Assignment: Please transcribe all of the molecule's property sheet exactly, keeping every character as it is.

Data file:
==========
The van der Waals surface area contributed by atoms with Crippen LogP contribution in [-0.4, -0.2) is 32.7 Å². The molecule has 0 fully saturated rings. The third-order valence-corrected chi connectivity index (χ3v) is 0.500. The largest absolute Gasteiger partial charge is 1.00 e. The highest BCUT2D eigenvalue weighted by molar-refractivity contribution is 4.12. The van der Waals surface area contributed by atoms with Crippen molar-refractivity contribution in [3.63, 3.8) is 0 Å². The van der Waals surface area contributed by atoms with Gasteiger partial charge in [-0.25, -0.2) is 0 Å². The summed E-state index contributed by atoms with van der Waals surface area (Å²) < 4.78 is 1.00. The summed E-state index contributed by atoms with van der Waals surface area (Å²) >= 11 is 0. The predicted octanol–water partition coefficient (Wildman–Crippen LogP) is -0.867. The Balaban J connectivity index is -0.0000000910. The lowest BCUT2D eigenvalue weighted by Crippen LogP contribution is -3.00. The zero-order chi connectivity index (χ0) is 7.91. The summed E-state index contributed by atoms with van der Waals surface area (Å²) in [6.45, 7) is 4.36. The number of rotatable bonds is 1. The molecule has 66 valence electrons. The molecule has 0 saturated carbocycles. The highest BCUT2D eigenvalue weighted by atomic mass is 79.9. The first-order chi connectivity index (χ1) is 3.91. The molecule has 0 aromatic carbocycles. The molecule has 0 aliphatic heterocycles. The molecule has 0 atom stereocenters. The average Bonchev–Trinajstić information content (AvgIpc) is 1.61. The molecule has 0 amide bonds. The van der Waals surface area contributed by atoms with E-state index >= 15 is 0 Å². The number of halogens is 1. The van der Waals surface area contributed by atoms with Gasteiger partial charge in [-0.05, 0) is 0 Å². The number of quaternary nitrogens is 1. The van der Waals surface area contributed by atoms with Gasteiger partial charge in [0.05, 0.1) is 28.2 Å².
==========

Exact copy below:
The van der Waals surface area contributed by atoms with Crippen LogP contribution in [-0.4, -0.2) is 32.7 Å². The molecule has 0 fully saturated rings. The third-order valence-corrected chi connectivity index (χ3v) is 0.500. The largest absolute Gasteiger partial charge is 1.00 e. The highest BCUT2D eigenvalue weighted by molar-refractivity contribution is 4.12. The van der Waals surface area contributed by atoms with Crippen molar-refractivity contribution in [3.63, 3.8) is 0 Å². The van der Waals surface area contributed by atoms with Gasteiger partial charge in [-0.25, -0.2) is 0 Å². The summed E-state index contributed by atoms with van der Waals surface area (Å²) < 4.78 is 1.00. The summed E-state index contributed by atoms with van der Waals surface area (Å²) >= 11 is 0. The predicted octanol–water partition coefficient (Wildman–Crippen LogP) is -0.867. The Balaban J connectivity index is -0.0000000910. The lowest BCUT2D eigenvalue weighted by Crippen LogP contribution is -3.00. The zero-order chi connectivity index (χ0) is 7.91. The summed E-state index contributed by atoms with van der Waals surface area (Å²) in [6.45, 7) is 4.36. The number of rotatable bonds is 1. The molecule has 66 valence electrons. The molecule has 0 saturated carbocycles. The highest BCUT2D eigenvalue weighted by atomic mass is 79.9. The first-order chi connectivity index (χ1) is 3.91. The molecule has 0 aromatic carbocycles. The molecule has 0 aliphatic heterocycles. The molecule has 0 atom stereocenters. The average Bonchev–Trinajstić information content (AvgIpc) is 1.61. The molecule has 0 amide bonds. The van der Waals surface area contributed by atoms with E-state index >= 15 is 0 Å². The number of halogens is 1. The van der Waals surface area contributed by atoms with Gasteiger partial charge in [-0.05, 0) is 0 Å². The number of quaternary nitrogens is 1. The van der Waals surface area contributed by atoms with Gasteiger partial charge in [0.05, 0.1) is 28.2 Å².